Thomas J. Leeper

I teach and conduct research on comparative public opinion, social science methodology (especially survey and experimental methods), and the R statistical programming language. Much of my research focuses on the role of information in politics, particularly how citizens use information from media and political elites to form and update their opinions about political issues. That work has been funded by the US National Science Foundation, Danish Council for Independent Research, and the UK Economic and Social Research Council. I also develop methodological tools related to survey and experimental methods, internet-based research, reproducibility and replication, and computational social science. Part of my methodological research involves the development of research tools for the R programming language and environment, all of which can be found on my GitHub profile. I regularly teach methodological short courses on survey and experimental methods, including recently at Pompeu Fabra University, NTNU Trondheim, the ECPR Summer School on Parliaments, and the European University Institute.

I am an Associate Professor in Political Behaviour in the Department of Government at the London School of Economics and Political Science. At present, I serve as the Government Department’s BSc Programme Director, overseeing our five BSc programmes. I teach research design for second-year undergraduates and (from 2017/18) a third-year seminar on the use of experimental methods in politics. At the MSc level, I teach a research seminar on public opinion and political psychology]. I also coordinate the interdisciplinary Political Behaviour Seminar series, participate in the School’s Behavioural Science Hub, and serve on the school’s Research Ethics Committee.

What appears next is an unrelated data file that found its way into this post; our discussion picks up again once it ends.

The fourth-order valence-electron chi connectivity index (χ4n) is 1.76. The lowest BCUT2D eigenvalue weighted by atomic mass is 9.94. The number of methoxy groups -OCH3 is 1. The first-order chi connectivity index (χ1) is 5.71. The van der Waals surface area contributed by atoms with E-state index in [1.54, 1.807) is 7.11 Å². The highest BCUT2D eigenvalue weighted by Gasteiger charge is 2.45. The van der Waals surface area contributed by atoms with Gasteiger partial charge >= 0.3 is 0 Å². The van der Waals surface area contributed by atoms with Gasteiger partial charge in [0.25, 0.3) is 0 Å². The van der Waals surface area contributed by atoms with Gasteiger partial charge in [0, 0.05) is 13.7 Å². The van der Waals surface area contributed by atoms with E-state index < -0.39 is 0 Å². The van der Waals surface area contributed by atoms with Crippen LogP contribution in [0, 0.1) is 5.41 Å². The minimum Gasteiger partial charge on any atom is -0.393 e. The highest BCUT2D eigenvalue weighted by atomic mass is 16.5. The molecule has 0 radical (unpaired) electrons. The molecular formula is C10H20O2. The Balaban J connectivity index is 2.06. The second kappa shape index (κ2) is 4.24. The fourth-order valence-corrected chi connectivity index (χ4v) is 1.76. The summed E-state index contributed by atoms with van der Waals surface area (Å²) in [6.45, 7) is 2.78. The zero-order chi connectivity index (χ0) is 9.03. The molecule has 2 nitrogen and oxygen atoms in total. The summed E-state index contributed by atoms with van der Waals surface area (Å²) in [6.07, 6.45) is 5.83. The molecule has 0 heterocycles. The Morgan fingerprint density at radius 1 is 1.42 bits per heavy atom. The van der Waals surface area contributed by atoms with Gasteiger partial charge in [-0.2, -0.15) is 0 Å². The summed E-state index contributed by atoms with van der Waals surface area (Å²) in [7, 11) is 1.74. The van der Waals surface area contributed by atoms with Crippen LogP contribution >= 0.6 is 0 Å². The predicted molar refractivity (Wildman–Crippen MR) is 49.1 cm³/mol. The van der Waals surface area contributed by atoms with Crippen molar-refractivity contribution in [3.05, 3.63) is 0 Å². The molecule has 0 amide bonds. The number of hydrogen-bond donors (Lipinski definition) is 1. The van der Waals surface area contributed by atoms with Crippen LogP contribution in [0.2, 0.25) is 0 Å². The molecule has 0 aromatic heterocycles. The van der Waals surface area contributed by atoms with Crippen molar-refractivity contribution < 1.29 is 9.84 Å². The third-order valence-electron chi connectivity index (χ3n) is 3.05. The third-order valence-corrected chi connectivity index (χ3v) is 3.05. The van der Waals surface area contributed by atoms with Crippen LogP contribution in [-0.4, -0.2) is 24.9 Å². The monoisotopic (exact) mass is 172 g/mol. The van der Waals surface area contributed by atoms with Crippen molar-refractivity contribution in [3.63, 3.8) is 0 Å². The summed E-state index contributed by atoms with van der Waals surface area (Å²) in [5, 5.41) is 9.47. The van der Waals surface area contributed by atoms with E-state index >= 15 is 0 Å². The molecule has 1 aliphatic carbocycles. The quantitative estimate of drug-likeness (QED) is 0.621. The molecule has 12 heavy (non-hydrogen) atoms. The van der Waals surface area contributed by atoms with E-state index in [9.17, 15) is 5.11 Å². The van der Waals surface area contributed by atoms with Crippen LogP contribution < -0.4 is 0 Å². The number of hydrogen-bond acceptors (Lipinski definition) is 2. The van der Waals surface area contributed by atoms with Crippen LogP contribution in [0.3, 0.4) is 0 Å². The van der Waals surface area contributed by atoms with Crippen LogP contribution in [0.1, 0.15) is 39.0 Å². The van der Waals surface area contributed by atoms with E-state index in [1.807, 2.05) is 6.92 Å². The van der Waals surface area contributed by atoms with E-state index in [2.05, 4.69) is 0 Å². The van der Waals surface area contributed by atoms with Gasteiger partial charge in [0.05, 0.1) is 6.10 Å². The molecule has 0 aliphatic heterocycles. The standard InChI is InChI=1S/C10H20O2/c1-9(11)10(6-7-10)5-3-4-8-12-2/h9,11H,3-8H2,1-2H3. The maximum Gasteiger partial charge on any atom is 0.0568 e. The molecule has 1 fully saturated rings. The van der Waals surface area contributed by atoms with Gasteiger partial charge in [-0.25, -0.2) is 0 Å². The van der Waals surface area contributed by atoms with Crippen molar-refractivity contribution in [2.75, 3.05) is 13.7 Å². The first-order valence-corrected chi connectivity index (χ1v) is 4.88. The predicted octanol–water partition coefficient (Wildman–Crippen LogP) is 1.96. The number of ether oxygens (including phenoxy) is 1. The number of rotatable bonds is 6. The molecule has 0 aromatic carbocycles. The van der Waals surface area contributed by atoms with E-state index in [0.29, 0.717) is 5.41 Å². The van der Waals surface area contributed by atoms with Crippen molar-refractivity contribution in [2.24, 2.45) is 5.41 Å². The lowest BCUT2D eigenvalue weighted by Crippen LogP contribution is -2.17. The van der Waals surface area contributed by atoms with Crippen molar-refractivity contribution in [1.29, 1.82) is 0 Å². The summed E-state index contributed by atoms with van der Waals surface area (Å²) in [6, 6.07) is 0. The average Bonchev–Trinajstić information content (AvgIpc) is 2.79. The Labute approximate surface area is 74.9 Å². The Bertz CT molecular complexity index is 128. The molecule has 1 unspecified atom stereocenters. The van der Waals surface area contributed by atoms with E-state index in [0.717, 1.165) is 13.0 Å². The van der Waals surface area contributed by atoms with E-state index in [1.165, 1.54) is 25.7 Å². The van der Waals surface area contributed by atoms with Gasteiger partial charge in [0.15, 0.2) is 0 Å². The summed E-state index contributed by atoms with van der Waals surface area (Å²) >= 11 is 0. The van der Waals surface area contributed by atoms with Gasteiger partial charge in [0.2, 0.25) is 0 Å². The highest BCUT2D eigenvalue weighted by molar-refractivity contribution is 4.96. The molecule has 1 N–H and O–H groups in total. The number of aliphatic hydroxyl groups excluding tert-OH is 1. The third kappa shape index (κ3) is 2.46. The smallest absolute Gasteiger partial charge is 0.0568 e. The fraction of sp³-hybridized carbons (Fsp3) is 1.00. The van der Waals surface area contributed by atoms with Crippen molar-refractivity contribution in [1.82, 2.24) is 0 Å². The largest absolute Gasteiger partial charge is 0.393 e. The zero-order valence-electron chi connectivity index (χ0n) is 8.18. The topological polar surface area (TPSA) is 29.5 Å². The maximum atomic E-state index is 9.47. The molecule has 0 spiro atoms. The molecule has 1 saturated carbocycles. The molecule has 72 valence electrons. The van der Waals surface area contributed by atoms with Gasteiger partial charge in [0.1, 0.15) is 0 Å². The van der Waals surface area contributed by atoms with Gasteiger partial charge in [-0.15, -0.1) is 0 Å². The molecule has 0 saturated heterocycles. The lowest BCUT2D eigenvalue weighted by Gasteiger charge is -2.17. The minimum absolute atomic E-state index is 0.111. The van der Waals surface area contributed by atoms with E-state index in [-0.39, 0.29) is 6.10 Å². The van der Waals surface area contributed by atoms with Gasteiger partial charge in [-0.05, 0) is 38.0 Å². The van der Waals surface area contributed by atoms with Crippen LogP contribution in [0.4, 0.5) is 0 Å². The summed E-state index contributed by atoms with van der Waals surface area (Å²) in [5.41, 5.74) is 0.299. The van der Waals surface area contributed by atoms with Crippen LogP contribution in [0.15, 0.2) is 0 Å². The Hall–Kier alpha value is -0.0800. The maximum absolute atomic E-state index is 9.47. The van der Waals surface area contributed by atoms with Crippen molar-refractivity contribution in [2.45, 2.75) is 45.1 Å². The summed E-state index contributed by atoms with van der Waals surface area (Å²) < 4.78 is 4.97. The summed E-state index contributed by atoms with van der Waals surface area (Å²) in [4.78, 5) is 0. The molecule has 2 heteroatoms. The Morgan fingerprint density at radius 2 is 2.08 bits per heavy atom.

Prior to joining LSE, I was a Postdoc in the Institut for Statskundskab (Department of Political Science) at Aarhus University in Aarhus, Denmark. At Aarhus, I was part of the POLIS Political Parties and Issue Strategies research group, where I studied interactions between political parties and public opinion. I received my MA and PhD from the Department of Political Science at Northwestern University, where I was a graduate fellow at the Institute for Policy Research and served as founding coordinator of the Northwestern Political Science Research Lab (PSRL). My PhD dissertation focused on incorporating information choice and over-time dynamics into the study of political communication and opinion formation. A native of Minnesota, I previously studied at the University of Minnesota – Twin Cities with a BA magna cum laude in Political Science and Global Studies.


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